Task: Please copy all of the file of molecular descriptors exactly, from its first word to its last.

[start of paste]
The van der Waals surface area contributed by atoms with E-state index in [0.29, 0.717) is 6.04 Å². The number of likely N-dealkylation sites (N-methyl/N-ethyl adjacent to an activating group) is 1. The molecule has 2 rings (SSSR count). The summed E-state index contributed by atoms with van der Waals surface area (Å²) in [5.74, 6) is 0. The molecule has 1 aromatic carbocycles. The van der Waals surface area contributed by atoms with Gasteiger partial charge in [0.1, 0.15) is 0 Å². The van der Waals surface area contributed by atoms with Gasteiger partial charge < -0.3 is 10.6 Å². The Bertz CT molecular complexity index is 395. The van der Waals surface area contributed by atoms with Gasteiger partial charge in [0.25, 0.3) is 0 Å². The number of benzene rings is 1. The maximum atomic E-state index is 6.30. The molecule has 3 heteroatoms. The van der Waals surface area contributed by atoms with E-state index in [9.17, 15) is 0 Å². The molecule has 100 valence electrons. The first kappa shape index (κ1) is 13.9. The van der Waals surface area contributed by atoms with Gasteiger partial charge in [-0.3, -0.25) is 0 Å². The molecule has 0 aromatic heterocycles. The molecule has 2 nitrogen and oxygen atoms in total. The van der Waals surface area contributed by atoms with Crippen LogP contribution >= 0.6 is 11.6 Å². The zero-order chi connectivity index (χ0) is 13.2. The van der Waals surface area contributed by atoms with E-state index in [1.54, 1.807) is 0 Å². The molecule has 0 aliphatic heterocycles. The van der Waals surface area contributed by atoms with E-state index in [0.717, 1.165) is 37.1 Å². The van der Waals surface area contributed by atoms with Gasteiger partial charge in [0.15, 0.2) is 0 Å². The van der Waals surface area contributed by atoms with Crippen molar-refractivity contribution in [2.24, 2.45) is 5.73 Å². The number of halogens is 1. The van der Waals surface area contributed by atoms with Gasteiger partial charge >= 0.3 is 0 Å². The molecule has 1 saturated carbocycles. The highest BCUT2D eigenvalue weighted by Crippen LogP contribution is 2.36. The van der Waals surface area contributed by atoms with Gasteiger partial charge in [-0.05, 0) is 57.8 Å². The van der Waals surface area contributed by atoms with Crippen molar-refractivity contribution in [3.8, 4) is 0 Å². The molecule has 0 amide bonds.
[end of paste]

The van der Waals surface area contributed by atoms with E-state index in [0.29, 0.717) is 6.04 Å². The number of likely N-dealkylation sites (N-methyl/N-ethyl adjacent to an activating group) is 1. The molecule has 2 rings (SSSR count). The summed E-state index contributed by atoms with van der Waals surface area (Å²) in [5.74, 6) is 0. The molecule has 1 aromatic carbocycles. The van der Waals surface area contributed by atoms with Gasteiger partial charge in [0.1, 0.15) is 0 Å². The van der Waals surface area contributed by atoms with Gasteiger partial charge < -0.3 is 10.6 Å². The Bertz CT molecular complexity index is 395. The van der Waals surface area contributed by atoms with Gasteiger partial charge in [0.25, 0.3) is 0 Å². The number of benzene rings is 1. The maximum atomic E-state index is 6.30. The molecule has 3 heteroatoms. The van der Waals surface area contributed by atoms with E-state index in [9.17, 15) is 0 Å². The molecule has 100 valence electrons. The first kappa shape index (κ1) is 13.9. The van der Waals surface area contributed by atoms with Gasteiger partial charge in [-0.3, -0.25) is 0 Å². The molecule has 0 aromatic heterocycles. The molecule has 2 nitrogen and oxygen atoms in total. The van der Waals surface area contributed by atoms with Crippen LogP contribution >= 0.6 is 11.6 Å². The zero-order chi connectivity index (χ0) is 13.2. The van der Waals surface area contributed by atoms with E-state index in [1.54, 1.807) is 0 Å². The molecule has 0 aliphatic heterocycles. The van der Waals surface area contributed by atoms with E-state index in [0.717, 1.165) is 37.1 Å². The van der Waals surface area contributed by atoms with Gasteiger partial charge in [0.15, 0.2) is 0 Å². The van der Waals surface area contributed by atoms with Crippen molar-refractivity contribution in [2.24, 2.45) is 5.73 Å². The number of halogens is 1. The van der Waals surface area contributed by atoms with Gasteiger partial charge >= 0.3 is 0 Å². The molecule has 1 saturated carbocycles. The highest BCUT2D eigenvalue weighted by Crippen LogP contribution is 2.36. The van der Waals surface area contributed by atoms with Gasteiger partial charge in [-0.05, 0) is 57.8 Å². The van der Waals surface area contributed by atoms with Crippen molar-refractivity contribution in [3.8, 4) is 0 Å². The molecule has 0 amide bonds.